Geometric Frustration and the Intrinsic Approach in Soft Condensed Matter
Deducing the emergent behavior of a material from the properties of its molecular or atomic constituents is one of the greatest challenges of condensed matter theory. Considering many-body systems with highly cooperative ground states renders this task even more challenging. Geometrically frustrated assemblies are comprised of ill-fitting constituents that are associated with two or more tendencies that cannot be simultaneously reconciled, and thus lack a stress free rest state. The ground state of frustrated assemblies is highly cooperative, leading them to exhibit super-extensive energy growth, filamentation, size limitation and exotic response properties. Such systems arise in naturally occurring structures in biology and organic chemistry as well as in manmade synthetic materials.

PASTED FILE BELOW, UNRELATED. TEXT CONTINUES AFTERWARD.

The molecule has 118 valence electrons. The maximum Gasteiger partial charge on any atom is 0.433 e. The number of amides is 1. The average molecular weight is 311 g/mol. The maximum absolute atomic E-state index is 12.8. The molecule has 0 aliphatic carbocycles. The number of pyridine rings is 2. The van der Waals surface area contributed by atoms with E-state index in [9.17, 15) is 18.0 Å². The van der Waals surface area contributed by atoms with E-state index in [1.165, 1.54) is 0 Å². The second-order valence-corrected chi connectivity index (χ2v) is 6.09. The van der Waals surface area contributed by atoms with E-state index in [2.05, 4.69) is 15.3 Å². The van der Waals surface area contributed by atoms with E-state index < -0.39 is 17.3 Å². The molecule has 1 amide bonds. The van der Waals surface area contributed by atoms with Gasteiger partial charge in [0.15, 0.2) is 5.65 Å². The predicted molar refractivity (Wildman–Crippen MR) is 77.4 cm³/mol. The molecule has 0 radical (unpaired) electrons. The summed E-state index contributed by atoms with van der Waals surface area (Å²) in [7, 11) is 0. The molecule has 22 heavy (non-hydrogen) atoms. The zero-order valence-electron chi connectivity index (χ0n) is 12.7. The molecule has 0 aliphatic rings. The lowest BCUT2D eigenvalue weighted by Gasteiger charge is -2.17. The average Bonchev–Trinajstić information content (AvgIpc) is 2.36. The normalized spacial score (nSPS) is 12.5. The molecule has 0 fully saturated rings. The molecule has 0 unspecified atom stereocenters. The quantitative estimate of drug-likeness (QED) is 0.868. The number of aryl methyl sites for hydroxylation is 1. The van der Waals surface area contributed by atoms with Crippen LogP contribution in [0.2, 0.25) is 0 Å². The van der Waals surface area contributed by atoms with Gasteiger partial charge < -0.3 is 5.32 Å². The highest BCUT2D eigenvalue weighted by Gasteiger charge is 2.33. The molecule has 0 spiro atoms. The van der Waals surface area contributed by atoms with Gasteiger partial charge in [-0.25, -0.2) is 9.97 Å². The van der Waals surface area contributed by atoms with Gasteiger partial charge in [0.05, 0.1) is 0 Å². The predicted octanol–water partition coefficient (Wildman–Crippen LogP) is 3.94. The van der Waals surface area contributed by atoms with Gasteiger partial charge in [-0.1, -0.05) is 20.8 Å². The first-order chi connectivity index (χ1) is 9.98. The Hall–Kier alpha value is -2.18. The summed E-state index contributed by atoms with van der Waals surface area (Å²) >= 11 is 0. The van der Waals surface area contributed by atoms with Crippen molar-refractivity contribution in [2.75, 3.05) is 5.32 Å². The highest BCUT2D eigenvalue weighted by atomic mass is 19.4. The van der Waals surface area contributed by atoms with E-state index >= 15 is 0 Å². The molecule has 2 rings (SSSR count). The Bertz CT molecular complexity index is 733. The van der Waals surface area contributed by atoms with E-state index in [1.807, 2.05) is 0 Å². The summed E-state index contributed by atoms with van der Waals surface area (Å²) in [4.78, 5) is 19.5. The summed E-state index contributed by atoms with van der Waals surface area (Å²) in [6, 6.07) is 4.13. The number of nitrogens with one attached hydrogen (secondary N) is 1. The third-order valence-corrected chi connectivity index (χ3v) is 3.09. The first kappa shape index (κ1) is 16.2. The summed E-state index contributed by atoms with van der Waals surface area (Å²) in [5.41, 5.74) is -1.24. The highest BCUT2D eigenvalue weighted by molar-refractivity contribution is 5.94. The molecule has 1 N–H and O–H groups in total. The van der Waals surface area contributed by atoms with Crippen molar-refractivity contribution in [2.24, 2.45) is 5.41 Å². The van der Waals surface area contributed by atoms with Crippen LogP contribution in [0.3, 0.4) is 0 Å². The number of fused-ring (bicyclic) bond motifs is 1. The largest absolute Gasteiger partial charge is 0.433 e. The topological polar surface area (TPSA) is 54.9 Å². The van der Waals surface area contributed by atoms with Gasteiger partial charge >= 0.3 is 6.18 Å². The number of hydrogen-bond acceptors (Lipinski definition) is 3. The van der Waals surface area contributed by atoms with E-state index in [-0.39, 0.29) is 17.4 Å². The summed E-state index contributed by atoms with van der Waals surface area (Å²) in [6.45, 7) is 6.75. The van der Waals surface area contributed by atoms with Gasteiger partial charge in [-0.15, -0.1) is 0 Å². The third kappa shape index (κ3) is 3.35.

In this talk I will discuss how the intrinsic approach, in which matter is described only through local properties available to an observer within the material, overcomes the lack of a stress free rest state for frustrated assemblies and leads to a general framework. This framework in particular allows predicting the super-extensive energy exponent for sufficiently small systems. I will discuss its application to several specific systems exhibiting geometric frustration: growing elastic bodies, frustrated liquid crystals and twisted molecular crystals.